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STATE COLLEGE — For the first time in 50 games, Erik Portillo didn’t start a game for the Michigan hockey team. Sidelined with an illness, the junior goaltender didn’t make the trip to Penn State. Forced to rely on junior backup Noah West, the Wolverines seemed to have their work cut out for them from jump Friday night.

And they certainly did — but it wasn’t because of West. Instead, the problems loomed on the other side of the ice. Michigan didn’t give West a single goal in support, struggling to establish offensive rhythm and getting shut out for the first time this season.

“West was outstanding,” Michigan coach Brandon Naurato said. “He deserves more from the rest of the guys.”

That response might seem like a coach burying his team’s performance, but it’s a lot more complex than that. Naurato saw the Wolverines completely wither against a militant Penn State. A Michigan offense that previously hung nine goals on a top-10 Boston University squad struggled to generate anything off the rush against the 13th-ranked Nittany Lions. Meanwhile, West made 46 saves and allowed just two goals. Naurato’s assessment is just simple, brutal honesty.

But therein begs the question: How do the Wolverines flip the script?

“We just got to play together and play as a unit,” West said. “Sometimes tonight we didn’t play as a unit of five, we played as a unit of two or three. We just got to play as a whole and I think that’ll help us grow together and have a better result.”

For the most part, West’s diagnosis rings true for the offense. Taking away center ice to push Michigan to the perimeter, Penn State limited the No. 1 offense in the country to a measly 17 shots — and just three in the final period.

Desperate to make offensive plays, the Wolverines relied on their stars to conjure offense out of thin air, rarely establishing extended possession in the offensive zone. Key to that, the Nittany Lions kept players back and didn’t give up transition plays. For a Michigan squad built for offensive track meets, it couldn’t win those races against Penn State.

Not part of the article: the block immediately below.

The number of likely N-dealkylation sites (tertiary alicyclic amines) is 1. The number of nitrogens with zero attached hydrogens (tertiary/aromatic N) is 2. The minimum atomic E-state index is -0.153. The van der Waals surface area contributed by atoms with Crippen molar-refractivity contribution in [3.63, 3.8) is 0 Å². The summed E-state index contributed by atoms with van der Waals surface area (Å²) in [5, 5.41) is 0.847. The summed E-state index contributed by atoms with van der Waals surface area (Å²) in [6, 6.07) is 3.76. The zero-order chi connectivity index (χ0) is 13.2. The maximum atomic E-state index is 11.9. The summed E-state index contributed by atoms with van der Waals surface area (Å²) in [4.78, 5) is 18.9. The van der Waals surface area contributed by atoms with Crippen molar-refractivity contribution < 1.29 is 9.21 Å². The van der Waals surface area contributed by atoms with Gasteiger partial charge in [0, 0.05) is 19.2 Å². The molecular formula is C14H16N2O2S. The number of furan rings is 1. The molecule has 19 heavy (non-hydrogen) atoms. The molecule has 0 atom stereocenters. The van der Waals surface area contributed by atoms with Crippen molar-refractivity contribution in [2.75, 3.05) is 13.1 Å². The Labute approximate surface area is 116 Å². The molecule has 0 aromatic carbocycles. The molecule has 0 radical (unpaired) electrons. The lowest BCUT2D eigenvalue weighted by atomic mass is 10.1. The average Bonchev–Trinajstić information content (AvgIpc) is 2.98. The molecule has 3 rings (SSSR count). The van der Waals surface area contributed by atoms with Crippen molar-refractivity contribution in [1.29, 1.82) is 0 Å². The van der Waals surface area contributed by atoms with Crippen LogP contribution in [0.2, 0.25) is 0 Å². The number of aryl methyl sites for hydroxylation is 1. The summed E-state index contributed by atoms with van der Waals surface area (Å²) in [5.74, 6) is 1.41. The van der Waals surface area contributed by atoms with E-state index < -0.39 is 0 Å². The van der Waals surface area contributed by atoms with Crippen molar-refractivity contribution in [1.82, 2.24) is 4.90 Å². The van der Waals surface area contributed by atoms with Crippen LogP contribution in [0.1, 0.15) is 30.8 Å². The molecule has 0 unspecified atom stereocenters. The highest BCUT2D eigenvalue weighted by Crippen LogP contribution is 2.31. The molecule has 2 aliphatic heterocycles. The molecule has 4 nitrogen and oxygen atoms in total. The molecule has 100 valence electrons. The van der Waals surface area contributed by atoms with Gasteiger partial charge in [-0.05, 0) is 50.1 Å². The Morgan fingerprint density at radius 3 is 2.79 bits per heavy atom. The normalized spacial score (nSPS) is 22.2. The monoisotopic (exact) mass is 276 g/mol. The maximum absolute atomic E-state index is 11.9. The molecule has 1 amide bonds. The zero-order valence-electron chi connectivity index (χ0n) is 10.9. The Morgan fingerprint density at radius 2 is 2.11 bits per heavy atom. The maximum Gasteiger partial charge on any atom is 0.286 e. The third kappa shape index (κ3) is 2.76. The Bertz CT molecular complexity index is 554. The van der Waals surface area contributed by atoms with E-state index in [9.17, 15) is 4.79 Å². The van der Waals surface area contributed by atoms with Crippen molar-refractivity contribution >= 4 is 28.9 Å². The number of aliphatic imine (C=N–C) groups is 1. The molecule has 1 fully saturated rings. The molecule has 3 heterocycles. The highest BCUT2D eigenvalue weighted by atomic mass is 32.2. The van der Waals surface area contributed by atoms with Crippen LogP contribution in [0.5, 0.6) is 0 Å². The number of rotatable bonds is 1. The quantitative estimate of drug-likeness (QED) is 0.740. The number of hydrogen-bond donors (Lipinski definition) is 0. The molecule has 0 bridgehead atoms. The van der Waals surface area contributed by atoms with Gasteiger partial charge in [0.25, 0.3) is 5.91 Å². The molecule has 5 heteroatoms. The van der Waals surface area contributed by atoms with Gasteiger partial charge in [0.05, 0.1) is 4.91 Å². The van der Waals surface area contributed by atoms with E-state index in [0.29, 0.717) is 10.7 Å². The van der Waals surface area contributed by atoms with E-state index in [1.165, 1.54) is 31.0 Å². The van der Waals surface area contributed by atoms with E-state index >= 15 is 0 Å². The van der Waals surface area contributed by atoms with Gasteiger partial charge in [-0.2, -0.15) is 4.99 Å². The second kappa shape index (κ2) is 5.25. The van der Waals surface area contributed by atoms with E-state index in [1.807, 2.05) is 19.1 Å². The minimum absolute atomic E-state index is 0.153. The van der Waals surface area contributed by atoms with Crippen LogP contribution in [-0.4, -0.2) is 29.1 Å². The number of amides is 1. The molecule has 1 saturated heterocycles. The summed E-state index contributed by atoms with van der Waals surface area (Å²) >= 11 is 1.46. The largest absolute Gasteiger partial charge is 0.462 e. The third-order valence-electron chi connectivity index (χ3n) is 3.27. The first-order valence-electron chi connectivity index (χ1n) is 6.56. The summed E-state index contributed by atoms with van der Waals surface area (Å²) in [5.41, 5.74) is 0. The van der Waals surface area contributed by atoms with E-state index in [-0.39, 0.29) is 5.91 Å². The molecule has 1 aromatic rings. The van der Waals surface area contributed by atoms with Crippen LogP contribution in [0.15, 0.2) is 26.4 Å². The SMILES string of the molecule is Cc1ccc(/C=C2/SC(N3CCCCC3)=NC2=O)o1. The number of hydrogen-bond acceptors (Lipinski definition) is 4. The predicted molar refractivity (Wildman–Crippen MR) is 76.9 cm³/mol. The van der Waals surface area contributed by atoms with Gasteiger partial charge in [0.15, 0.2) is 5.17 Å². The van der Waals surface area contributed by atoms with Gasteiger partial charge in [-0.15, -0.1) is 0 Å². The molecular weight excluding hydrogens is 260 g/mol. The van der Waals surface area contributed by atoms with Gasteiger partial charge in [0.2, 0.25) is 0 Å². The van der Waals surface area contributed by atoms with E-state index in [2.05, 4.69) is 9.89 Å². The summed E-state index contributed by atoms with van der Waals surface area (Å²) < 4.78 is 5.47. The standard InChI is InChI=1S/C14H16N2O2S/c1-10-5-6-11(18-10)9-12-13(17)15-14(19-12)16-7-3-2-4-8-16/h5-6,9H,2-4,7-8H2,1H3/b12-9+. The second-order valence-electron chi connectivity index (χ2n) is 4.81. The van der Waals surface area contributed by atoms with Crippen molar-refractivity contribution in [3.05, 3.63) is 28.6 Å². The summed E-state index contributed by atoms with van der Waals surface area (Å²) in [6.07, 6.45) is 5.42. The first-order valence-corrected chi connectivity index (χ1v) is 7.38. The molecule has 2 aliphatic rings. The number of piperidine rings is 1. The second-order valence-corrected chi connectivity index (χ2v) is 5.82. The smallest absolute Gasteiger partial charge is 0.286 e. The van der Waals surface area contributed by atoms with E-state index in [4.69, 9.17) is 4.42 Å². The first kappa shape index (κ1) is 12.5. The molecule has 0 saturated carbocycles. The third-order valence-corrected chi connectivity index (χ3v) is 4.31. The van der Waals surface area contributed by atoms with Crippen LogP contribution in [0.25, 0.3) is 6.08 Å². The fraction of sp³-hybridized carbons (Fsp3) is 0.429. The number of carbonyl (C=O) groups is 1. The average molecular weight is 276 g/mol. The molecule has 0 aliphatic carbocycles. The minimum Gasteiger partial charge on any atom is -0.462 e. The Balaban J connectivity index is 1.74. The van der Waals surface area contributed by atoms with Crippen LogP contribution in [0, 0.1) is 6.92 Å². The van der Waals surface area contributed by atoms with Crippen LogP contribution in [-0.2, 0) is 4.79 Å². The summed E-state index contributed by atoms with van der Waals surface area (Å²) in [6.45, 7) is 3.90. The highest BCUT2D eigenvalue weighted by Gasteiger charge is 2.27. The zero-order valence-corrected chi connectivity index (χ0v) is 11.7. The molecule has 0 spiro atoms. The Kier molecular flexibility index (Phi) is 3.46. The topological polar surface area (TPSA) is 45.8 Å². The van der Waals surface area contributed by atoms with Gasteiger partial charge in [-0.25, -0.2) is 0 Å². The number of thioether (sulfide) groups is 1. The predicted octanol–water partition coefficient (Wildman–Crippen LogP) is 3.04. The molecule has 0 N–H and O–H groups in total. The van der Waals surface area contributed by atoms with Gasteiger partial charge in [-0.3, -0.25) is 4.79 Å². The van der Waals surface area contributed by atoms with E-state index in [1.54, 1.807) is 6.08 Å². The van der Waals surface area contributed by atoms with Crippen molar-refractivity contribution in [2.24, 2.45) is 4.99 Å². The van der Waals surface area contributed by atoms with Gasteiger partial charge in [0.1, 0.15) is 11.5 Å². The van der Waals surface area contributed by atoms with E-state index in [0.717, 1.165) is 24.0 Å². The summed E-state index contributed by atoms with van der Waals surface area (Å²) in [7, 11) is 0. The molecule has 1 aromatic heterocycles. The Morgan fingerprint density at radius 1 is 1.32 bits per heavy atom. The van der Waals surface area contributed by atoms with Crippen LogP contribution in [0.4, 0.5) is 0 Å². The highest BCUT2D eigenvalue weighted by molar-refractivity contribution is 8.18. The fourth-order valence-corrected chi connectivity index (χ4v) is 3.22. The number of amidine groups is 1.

“The whole team kind of made my job a lot easier,” Penn State goaltender Liam Souliere said. “We contained them and played deep all night and they didn’t really get any chances off the rush, which is pretty much where they usually get all their goals from. The team in front did a great job — made my life a lot easier.”

The result speaks for itself: For the first time since Dec. 27 against Michigan Tech, the Wolverines couldn’t muster a goal. But that should be put in context, since that was a game played with their key players still at the World Junior Championship. Friday’s result stings more for an offense that had all its weapons.

If Michigan hopes to rekindle that previously smoldering offense, it has to win that transition battle. And the timing to do so couldn’t be more important. With Portillo expected to be out for Saturday’s rematch as of publishing, West will remain between the pipes. Certainly, the Wolverines trust him with the task.

“He was unreal tonight,” junior defenseman Jacob Truscott said. “He was great for us. He deserved a win tonight and we didn’t get that done, but he’s a great player and it’s good to have him back there.”

But they can’t win a game without scoring goals, and they’ll need at least a few to leave State College with a split.